• It was made of curious workmanship (Alma 37:39)
  • It was “prepared to show [Lehi’s family] the course which they should travel in the wilderness” (Alma 37:39)
  • It worked according to their faith in God (Alma 37:40)
  • It reminded them of God’s miracles and power day by day (Alma 37:40)
  • It did not work and their progress ceased if they were slothful or didn’t exercise faith and diligence (Alma 37:41)
  • It was a type and shadow for the word of Christ, which will point a straight course to eternal bliss (Alma 37:43-45) and carry us to a land of promise

“Liahona, which means ‘compass’ – the equivalent of an early twenty-first-century global positioning system. But instead of functioning through electrical power, it operated on faith and obedience. In addition to its literal function, it had – like most gospel concepts – a symbolic function. It was a real object that typified an underlying reality. The Liahona was a type and shadow of Christ, who points the way all of us should go in life” (The Book of Mormon Study Guide: Start to Finish, by Thomas R. Valletta, Deseret Book, 2015, p. 489).

Elder Jeffrey R. Holland explains, “The call of the Book of Mormon is always ‘Look that ye might live.’ Whether that is to look up to a staff held aloft by a prophet of God or down upon a personal, sphere-like Liahona, it is the same. They mark the way of eternal life. Indeed, they are similitudes of the Way of Eternal Life. All things are the typifying of Christ” (“Types and Shadows: All Things Are the Typifying of Christ.” Christ and the New Covenant, by Jeffrey R. Holland, Deseret Book Co., 2006, p. 177.)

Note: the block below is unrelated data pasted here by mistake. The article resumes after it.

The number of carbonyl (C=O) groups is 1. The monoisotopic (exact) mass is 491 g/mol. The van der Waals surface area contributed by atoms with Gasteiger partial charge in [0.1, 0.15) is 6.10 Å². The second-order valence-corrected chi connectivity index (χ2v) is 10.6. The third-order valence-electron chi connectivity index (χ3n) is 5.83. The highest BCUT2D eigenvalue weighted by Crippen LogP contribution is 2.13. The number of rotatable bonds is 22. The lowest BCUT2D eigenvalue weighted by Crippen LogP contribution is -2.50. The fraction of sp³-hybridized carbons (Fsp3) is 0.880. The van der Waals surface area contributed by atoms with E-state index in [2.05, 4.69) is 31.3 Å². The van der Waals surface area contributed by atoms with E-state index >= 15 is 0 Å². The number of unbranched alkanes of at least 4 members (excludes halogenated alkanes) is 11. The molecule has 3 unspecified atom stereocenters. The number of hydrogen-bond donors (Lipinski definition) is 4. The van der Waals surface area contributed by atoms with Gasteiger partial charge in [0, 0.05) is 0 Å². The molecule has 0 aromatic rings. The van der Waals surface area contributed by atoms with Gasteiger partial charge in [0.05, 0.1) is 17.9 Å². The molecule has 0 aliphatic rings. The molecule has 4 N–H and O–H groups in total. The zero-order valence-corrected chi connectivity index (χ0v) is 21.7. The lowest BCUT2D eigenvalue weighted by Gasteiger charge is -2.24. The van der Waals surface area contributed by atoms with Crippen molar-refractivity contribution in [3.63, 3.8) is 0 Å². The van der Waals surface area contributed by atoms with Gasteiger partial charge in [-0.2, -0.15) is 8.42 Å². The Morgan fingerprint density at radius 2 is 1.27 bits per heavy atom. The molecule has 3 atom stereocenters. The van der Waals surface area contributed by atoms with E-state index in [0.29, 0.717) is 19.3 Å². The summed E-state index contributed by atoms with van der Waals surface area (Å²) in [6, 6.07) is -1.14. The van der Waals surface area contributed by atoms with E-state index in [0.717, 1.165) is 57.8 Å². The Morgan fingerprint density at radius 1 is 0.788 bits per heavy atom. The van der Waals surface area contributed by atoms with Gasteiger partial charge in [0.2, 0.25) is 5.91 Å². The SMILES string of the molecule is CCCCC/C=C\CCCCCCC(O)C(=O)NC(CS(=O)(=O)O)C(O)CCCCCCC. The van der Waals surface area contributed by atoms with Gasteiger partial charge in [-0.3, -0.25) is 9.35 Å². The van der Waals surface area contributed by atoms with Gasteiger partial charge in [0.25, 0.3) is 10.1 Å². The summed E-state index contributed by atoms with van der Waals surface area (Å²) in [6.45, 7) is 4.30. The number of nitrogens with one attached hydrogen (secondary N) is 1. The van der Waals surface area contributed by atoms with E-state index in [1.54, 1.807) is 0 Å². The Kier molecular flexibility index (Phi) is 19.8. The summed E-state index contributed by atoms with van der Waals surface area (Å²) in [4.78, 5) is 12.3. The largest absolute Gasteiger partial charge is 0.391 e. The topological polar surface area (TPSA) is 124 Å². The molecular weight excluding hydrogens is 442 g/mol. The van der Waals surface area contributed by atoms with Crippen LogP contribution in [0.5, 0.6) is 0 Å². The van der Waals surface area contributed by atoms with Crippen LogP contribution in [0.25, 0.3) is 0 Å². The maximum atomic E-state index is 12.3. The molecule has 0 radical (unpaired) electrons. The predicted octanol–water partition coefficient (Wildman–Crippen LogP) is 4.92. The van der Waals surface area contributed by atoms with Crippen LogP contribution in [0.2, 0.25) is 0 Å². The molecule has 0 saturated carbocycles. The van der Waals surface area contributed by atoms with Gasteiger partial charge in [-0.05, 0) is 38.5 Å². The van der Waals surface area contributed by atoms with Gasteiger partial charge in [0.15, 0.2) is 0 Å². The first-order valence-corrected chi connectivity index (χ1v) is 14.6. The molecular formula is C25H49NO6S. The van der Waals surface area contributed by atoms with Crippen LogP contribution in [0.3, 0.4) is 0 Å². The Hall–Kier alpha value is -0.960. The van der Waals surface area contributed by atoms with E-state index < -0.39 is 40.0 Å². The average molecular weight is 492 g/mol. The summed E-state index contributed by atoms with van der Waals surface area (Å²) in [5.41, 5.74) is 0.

How have you and your family experienced the miracle of Christ’s teachings “day by day” (Alma 37:40)? How have the scriptures, particularly the Book of Mormon, strengthened your family and pointed you to Christ?


Review this compilation of promises from reading the Book of Mormon that I created earlier this year. Make a list or discuss specific ways that your family has seen some of these fulfilled during your Book of Mormon studies so far. Recommit to help each other study the scriptures more diligently. Brainstorm and create some sort of family visual reminder of God’s power you’ve felt “day by day.” This could be a bookmark, sign to hang up, painted stones, bracelet, flag, or whatever your family comes up with.

Alma 37:6–7

“By small and simple things are great things brought to pass”

This is a principle in the scriptures that likely resonates with all of us. We’ve all felt small and simple while facing great things. For me, I’ve found the smaller I feel and the greater the task at hand, the more I rely upon the Lord and call on Him in mighty prayer. We can also visualize many real-life examples of small to great: seeds that become trees, a helm that steers a large ship (Doctrine and Covenants 123:16), David vs. Goliath, etc. Alma said, while speaking of the wise purpose of the plates, “that by small and simple things are great things brought to pass…and the Lord God doth work by means to bring about his great and eternal purposes” (Alma 37:6-7). He then illustrated this with a few ways the plates had blessed generations: